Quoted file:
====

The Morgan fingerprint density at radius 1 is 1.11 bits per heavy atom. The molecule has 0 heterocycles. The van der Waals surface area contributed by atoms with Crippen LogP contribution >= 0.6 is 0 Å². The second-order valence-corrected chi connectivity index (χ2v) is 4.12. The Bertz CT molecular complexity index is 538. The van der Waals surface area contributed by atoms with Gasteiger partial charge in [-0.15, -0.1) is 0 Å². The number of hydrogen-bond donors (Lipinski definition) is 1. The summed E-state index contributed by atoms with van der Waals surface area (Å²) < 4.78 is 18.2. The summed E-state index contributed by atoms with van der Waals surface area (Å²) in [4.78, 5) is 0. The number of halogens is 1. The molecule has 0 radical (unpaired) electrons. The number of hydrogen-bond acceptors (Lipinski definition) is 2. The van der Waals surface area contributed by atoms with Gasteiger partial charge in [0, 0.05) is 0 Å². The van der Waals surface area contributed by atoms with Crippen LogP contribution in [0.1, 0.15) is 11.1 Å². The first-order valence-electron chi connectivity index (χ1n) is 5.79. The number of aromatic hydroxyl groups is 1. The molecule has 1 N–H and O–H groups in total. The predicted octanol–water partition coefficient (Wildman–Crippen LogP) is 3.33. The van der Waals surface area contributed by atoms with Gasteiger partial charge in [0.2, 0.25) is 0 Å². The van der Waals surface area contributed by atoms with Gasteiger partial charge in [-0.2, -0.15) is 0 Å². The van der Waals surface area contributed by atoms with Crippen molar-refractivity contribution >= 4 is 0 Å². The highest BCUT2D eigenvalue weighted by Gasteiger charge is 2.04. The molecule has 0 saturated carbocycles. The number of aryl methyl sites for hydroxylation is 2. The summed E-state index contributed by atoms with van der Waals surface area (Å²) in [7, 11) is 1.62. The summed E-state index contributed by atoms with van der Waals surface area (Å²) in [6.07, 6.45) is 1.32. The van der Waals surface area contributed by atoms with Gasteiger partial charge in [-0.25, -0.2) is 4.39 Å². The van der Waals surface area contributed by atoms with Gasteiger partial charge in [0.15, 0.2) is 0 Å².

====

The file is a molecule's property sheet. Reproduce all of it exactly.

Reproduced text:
The Morgan fingerprint density at radius 1 is 1.11 bits per heavy atom. The molecule has 0 heterocycles. The van der Waals surface area contributed by atoms with Crippen LogP contribution >= 0.6 is 0 Å². The second-order valence-corrected chi connectivity index (χ2v) is 4.12. The Bertz CT molecular complexity index is 538. The van der Waals surface area contributed by atoms with Gasteiger partial charge in [-0.15, -0.1) is 0 Å². The number of hydrogen-bond donors (Lipinski definition) is 1. The summed E-state index contributed by atoms with van der Waals surface area (Å²) < 4.78 is 18.2. The summed E-state index contributed by atoms with van der Waals surface area (Å²) in [4.78, 5) is 0. The number of halogens is 1. The molecule has 0 radical (unpaired) electrons. The number of hydrogen-bond acceptors (Lipinski definition) is 2. The van der Waals surface area contributed by atoms with Gasteiger partial charge in [0, 0.05) is 0 Å². The van der Waals surface area contributed by atoms with Crippen LogP contribution in [0.1, 0.15) is 11.1 Å². The first-order valence-electron chi connectivity index (χ1n) is 5.79. The number of aromatic hydroxyl groups is 1. The molecule has 1 N–H and O–H groups in total. The predicted octanol–water partition coefficient (Wildman–Crippen LogP) is 3.33. The van der Waals surface area contributed by atoms with Gasteiger partial charge in [0.2, 0.25) is 0 Å². The van der Waals surface area contributed by atoms with Gasteiger partial charge in [-0.2, -0.15) is 0 Å². The van der Waals surface area contributed by atoms with Crippen molar-refractivity contribution >= 4 is 0 Å². The highest BCUT2D eigenvalue weighted by Gasteiger charge is 2.04. The molecule has 0 saturated carbocycles. The number of aryl methyl sites for hydroxylation is 2. The summed E-state index contributed by atoms with van der Waals surface area (Å²) in [7, 11) is 1.62. The summed E-state index contributed by atoms with van der Waals surface area (Å²) in [6.07, 6.45) is 1.32. The van der Waals surface area contributed by atoms with Gasteiger partial charge in [-0.25, -0.2) is 4.39 Å². The van der Waals surface area contributed by atoms with Gasteiger partial charge in [0.15, 0.2) is 0 Å².